The Art of Opera: Into the Woods

Opera Features   The Art of Opera: Into the Woods
Artists from The New Yorker find inspiration in Hansel and Gretel, the fairy-tale siblings lost in the forest, for a new exhibition in Gallery Met.

"Hansel and Gretel is one of those irresistible stories," says artist-author-playwright Jules Feiffer. "As a kid in the forties, I listened to fairy tales on a radio show called 'Let's Pretend.' And every year at Christmas the Met did Hansel and Gretel. I listened to the syrupy tones of Milton Cross. I got very excited — and even as a kid I wanted to do a cartoon."

This month, Feiffer gets his chance to do just that as one of a number of artists contributing Hansel-inspired works for a new exhibition in Gallery Met. In a unique collaboration, artists from The New Yorker and other leading figures from the contemporary art scene have created illustrations, paintings, and sculpture inspired by the Met's new production of Humperdinck's beloved opera based on the Brothers Grimm fairy tale. The works are currently on view in the Met's exhibition space, and many of them also appeared in a portfolio in a recent issue of The New Yorker.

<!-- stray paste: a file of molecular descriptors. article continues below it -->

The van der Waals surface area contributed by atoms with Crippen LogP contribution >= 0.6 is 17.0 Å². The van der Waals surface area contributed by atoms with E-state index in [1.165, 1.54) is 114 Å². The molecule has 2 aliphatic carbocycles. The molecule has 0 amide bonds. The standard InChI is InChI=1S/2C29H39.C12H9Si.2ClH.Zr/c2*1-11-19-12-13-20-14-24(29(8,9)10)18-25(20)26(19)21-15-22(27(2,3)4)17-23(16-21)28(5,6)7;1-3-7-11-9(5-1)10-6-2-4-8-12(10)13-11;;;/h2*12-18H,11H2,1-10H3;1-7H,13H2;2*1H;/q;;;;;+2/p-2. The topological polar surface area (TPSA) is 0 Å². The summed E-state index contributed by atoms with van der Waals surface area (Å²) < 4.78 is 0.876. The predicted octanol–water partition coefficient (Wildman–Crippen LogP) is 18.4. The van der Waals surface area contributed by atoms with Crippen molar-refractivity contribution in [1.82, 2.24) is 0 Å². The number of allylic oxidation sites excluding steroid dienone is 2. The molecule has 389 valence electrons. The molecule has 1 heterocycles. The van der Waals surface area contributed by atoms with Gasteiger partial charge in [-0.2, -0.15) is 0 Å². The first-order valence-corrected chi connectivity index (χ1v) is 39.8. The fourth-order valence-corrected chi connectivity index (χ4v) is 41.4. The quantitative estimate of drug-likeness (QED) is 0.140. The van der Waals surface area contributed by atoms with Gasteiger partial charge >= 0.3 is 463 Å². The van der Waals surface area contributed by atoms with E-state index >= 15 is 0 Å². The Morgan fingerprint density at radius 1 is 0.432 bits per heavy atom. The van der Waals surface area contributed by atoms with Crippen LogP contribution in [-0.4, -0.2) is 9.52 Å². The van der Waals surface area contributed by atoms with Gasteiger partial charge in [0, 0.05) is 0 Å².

"The Hansel and Gretel story is one of our darker fairy tales," says Gallery Met director Dodie Kazanjian, who curated the show together with Fran‹oise Mouly, the magazine's art editor. "Its complex and often frightening overtones have fascinated both children and adults for centuries. On the occasion of the Met's new production, I thought it would be intriguing to invite these artists, whose range and originality are so justly famous, to offer new visual interpretations of the old story."

The featured artists form a who's who of New Yorker legends and top contemporary artists. In addition to Feiffer, the magazine is represented by Roz Chast, Ian Falconer, Ana Juan, Ed Koren, Anita Kunz, Christoph Niemann, Lou Romano and Owen Smith. Other artists whose work is on view include George Condo, John Currin and William Wegman.

"New Yorker artists are known for their wit and sophisticated approaches to visual narratives," says Mouly. "They are the perfect foils to bring out the charm and humor lurking in the dark recesses of this deeply resonant fairy tale."

In Feiffer's case, it was the lost-in-the-woods angle that captured his imagination. "All my life I've suffered from no sense of direction," the artist says with a laugh. "So I love the idea of leaving a trail of breadcrumbs to find your way home. And if you're doing a cartoon about breadcrumbs, the next question is, Who's eating them? It seemed boring to do just birds, so I had other animals, with a lion at the very top of the piece. [See below.]

"What instantly comes to mind for a lot of people are the Witch and the oven and the gingerbread house. But I've always been fascinated by the breadcrumbs."

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